A flash of color, the whir of disc wheels, the cheering crowd.
Fred “Fast Freddie” Rodriguez of Continental team Jelly Belly sped into retirement on Sunday, the team time trial world championships in Richmond the final race of a pro career that started in 1999.
“I talked about it a couple years ago when I signed with Jelly Belly and was like, I would love to end my career here,” Rodriguez said about being at the world championships in Richmond, Virginia. “The dream’s come true.”
Rodriguez enjoyed his final days as a pro with his Jelly Belly team in the lead-up to the time trial. He may not have the same finishing sprint he once had, but the experience he brought to the young Jelly Belly squad more than made up for the reduced speed.
Before coming stateside, Rodriguez made a living going elbow-to-elbow with the best sprinters in the world, hence the nickname “Fast Freddie.” The highlights of his career center on his performances in Europe and the national championships.
“Winning my fourth national pro championships is a big highlight coming toward the end of my career. Winning four pro championships, second in Milano-Sanremo, second in Gent-Wevelgem, winning a stage in the Giro, those are the beautiful moments.”
Rodriguez scored the runner-up position in Sanremo and Gent-Wevelgem in 2002, behind Italian Mario Cipollini on both occasions. The American also won stages in the Tour de Suisse and Four Days of Dunkerque.
“Fast Freddie” owned the national road championships in the early 2000s, bringing home three stars-and-stripes jerseys in the span of five years. A record-breaking fourth national road title would come nearly a decade later in 2013, a year that he began without a team contract.
A stage win at the Giro may be a highlight of his career, but “Fast Freddie” also made a living leading out three-time Tour de France points classification winner Robbie McEwan.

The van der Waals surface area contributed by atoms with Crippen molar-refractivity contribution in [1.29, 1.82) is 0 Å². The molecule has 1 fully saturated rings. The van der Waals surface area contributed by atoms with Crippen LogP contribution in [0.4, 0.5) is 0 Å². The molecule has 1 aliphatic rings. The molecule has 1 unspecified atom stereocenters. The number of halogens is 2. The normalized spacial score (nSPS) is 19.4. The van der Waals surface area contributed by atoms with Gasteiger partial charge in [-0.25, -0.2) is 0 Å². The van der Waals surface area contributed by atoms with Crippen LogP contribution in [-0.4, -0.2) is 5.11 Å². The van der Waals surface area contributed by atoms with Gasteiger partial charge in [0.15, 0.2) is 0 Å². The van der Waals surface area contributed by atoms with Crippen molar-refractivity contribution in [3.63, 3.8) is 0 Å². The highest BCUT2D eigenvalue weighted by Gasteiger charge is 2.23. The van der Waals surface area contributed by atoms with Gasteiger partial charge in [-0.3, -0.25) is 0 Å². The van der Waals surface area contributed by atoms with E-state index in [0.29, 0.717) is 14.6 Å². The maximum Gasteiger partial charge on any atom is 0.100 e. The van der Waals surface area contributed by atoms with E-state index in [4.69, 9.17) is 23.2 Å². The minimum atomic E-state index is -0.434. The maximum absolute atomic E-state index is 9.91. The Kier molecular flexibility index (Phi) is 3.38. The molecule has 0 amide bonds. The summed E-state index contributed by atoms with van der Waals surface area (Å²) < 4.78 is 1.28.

Rodriguez has been around the block, riding for a multitude of teams, from the Mapei-Quick-Step program to U.S. domestic teams Rock Racing and Jelly Belly. He seems content with retirement and is happy he was able to go out on home soil at the biggest event of the year.
“Definitely for the U.S., it’s a bigger feat to deal with the logistics and permitting we have to run events, it is a lot harder than in Europe,” Rodriguez said. “The infrastructure we have and shutting down the course is a lot harder in the U.S., so it’s pretty impressive.”
Richmond is a fitting terminus for Rodriguez, 42, and a way for him to close his career the way it began. His first-ever worlds was the junior world championships in Colorado Springs, Colorado. The event he competed in was the team time trial.
Rodriguez spoke of the complexity of the event, the cohesion and focus required to do well in the team time trial. “We actually got here on Wednesday, and we want to get the guys together and paceline and get the experience,” Rodriguez said. His team finished 20th on Sunday.
“It’s a little nostalgic for me because I competed in the team time trial at the junior world championships in the U.S. in Colorado,” Rodriguez said. “To basically begin my career in team time trialing and to end in the team time trial is pretty cool.” The men’s junior USA team captured silver in 1991.